somewhere deep within you
a beast shouting that the earth
is exactly what it wanted–

each pond with its blazing lilies
is a prayer heard and answered
lavishly,
every morning,

whether or not
you have ever dared to be happy,
whether or not
you have ever dared to pray.

Music- Morning Has Broken – Cat Stevens

Monday of the Third Week of Easter

April 19, 2021


Today, in God’s Lavish Mercy, we pray with Psalm 119, the prayer of one who delights in and lives by the Law.

Yes, your decrees are my delight;
    they are my counselors.
I declared my ways, and you answered me;
    teach me your statutes.
Make me understand the way of your precepts,
    and I will meditate on your wondrous deeds.

Psalm 119: 24-27

“Law”, as it is used in this psalm, speaks of that perfect Divine Order which creates and holds all things in Love. Praying this psalm, we ask to become ever more aligned to that Love.

Remove from me all guile,
    and favor me with your law.
The way of truth I have chosen;
    I have set your ordinances before me.

Psalm 119: 29-30

Such might have been the prayer of Stephen, as we read of his angelic face in Acts today. Such might have been the desire of those who followed Jesus across the sea in today’s Gospel asking, “What can we do to accomplish the works of God?”.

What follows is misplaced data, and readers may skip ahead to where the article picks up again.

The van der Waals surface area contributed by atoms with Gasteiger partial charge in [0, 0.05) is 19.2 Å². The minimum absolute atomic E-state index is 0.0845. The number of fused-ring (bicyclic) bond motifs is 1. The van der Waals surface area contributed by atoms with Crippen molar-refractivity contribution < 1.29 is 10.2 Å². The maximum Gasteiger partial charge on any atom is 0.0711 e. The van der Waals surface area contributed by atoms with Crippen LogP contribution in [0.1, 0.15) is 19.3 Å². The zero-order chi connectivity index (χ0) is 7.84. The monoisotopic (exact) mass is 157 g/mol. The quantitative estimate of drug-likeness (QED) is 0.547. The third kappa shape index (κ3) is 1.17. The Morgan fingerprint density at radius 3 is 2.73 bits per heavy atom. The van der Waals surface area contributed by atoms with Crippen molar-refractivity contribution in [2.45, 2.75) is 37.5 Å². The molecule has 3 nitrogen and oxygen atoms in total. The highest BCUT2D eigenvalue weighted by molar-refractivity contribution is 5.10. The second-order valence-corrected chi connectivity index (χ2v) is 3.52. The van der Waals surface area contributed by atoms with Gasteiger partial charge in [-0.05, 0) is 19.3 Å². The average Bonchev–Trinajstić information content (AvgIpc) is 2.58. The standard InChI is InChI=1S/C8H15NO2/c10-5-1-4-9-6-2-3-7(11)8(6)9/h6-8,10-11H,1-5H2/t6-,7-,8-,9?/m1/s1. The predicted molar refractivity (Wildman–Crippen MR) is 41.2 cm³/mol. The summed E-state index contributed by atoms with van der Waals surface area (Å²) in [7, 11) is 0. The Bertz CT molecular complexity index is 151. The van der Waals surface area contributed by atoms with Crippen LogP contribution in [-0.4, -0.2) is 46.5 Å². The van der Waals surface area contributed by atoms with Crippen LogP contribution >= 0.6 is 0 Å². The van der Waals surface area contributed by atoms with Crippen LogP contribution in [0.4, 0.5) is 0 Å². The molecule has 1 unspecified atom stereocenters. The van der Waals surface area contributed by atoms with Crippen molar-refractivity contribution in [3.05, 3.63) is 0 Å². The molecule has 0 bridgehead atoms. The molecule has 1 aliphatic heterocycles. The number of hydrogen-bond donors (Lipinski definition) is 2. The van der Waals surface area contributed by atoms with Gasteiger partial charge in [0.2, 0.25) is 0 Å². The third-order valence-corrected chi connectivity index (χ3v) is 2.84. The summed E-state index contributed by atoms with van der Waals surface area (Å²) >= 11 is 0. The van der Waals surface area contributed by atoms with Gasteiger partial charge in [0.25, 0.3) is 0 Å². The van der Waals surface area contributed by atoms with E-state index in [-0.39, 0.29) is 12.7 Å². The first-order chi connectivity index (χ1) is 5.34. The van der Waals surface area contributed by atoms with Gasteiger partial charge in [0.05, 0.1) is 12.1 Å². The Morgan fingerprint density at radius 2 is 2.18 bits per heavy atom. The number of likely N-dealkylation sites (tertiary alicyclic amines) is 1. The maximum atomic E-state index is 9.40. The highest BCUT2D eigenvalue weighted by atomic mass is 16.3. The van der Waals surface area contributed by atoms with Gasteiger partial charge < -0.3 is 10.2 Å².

And it could be our prayer too.


Poetry: God Wishes Me a Happy Birthday

As I pray Psalm 119 today on my birthday, I hear God responding once again in a poem I wrote a few years ago. Perhaps you would like to keep it for your own birthday, dear friends.

On the day I made you,
I made thousands of other creatures.
Human beings,
each reflecting some facet of my infinite image.
Beautiful birds, riotous monkeys, infinitesimal ants.
My lava broke through earth's crusts to form new islands.
I folded hidden mountains into yet undiscovered gorges,
bent rivers into surprise journeys,
washed entire beaches onto new shores. 
I was busy the day I made you.
War raged and I welcomed its many victims into heaven.
More creatures died on your birthday than were born.
More came home to me than went out to begin their journey. 
But you were one who went out.
When I opened my hand and breathed your journey into you,
I smiled.